I bet more people know a Muslim than think that they do; the poll only actually records people who KNOW they know a Muslim. And I can totally understand why some Muslims would rather keep that private.

    I am also extremely tired of the garbage around the mosque in NYC. 9/11 was a horrible thing. It was perpetrated by fanatics. Fanatics of ANY stripe scare the crap out of me (really… murdering abortion doctors is ok? really??). I don’t know the statistics, but I would put a significant amount of money on the fact that several Muslims were also killed on 9/11.

    Americans can be amazing people, and can be extremely ugly.

    Reply
  4. chauffeur

    There is one good thing about the debate over a Muslim community center 2 long blocks form the site of the world trade centers or as some call it”a mosque at ground zero”. It has distracted us temporarily. Who has had the time to hate Mexicans and immigrants, and who has time to rewrite the 14th amendment when we have to hate Muslims and tweak the 1st amendment?
    I have a friend Atilla, (I know, his Mom must have thought naming him Adolf was a bad idea) He is a Muslim Turkish-American who looks like a Mexican, He told me “People hate me before they even get to know me.” If only he were gay too, a perfect storm for bigots.
    But seriously, only xenophobes and the ill informed can claim the developers have no right to build a community center that they are proposing in Lower Manhattan. Freedom of religion and property rights dictate that right. But what I find troubling is the number of people that know better, stating it is insensitive to do so. NY’s gov. NY’s archbishop and worst of all NY’s past mayor Rudy G. He sees one more chance to bring up 9-11, remember Joe Biden said, “the only thing Rudy Giuliani needs to make a sentence… a noun, a verb, and 9-11”. The Mayor says they have a right to build it, but that does not make it right. That statement should be very troublesome to us all. We would water down one of our founding principles, perhaps the most important of them, because it may make someone uncomfortable? How far away should the center be built where is it no longer “insensitive”? 4 blocks away?, 10? not on lower Manhattan? not in NY at all?, where do we draw the line this time? This is a very slippery slope indeed. Our civil rights, our freedom of and from religion, our respect for individuals and the rights of the minority are things that set the United States apart from much of the world. If you think that they “have a right to build it, but not so close to the world trade center site” ask your self where would you draw that line– and how may of our freedoms would you be willing to give away– to avoid the risk of being “insensitive”.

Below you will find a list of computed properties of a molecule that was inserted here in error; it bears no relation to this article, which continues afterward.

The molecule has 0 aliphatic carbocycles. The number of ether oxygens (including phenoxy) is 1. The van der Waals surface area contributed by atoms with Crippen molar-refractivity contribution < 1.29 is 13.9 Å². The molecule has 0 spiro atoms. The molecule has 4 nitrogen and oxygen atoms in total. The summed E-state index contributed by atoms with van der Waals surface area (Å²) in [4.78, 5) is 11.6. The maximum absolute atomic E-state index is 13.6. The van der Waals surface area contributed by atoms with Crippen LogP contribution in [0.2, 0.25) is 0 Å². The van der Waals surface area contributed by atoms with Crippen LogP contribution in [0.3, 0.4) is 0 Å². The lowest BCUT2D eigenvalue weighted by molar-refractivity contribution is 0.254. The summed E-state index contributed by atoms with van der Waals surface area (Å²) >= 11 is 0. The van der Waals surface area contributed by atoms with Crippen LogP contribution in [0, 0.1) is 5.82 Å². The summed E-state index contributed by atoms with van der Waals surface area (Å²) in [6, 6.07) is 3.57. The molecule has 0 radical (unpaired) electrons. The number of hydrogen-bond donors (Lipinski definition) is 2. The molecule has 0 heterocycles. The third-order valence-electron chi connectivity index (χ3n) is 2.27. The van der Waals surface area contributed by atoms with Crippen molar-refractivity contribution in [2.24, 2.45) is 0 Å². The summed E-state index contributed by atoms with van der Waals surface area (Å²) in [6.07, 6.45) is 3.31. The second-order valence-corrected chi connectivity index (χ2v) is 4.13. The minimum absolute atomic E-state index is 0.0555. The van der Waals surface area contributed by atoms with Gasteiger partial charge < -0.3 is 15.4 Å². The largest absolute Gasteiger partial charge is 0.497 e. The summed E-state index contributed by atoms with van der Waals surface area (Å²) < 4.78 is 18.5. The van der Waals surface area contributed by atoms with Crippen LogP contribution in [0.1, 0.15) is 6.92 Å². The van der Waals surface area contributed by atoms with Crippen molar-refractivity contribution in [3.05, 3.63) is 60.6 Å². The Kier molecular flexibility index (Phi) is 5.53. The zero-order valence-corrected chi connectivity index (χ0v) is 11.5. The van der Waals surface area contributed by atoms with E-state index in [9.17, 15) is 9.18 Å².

Reply
  5. Casey

    I’ve been on my soapbox here at home for a while now, pointing out that there’s already a mosque near Ground Zero and it’s officially a community center, not actually a mosque. There’s also a strip club not far at all from the same site on this “sacred ground.”

    It’s sad to go so many places online and see people spew hatred. I don’t say that everyone who opposes it is a bigot, but I’ve seen a lot of bigotry.

    As an African-American, I often wonder why no one stages rallies questioning where people’s sensitivity is when confederate flags are worn and waved with pride in the Deep South. Yet if I were to tell them, “Use some other flag. This one reminds me of the deaths of my people,” they’d be the first to bring up their constitutional right. Some of these are the same people who oppose the mosque.

    Just makes me wonder.

    Reply
    • Landlord

      Actually they (“no one”) have staged them…South Carolina comes to mind…just google South Carolina and confederate flag and you will see what I mean. Unfortunately, there are not enough passionate folk out there. We need more people to physically join us in these issues and be part of the solution. We also need places where we can discuss people’s fear without shouting and smear tactics, actually speak to their ignorance with facts and human compassion…sigh…not gonna happen any time soon though–hopefully your generation will step up and continue the work.

      Reply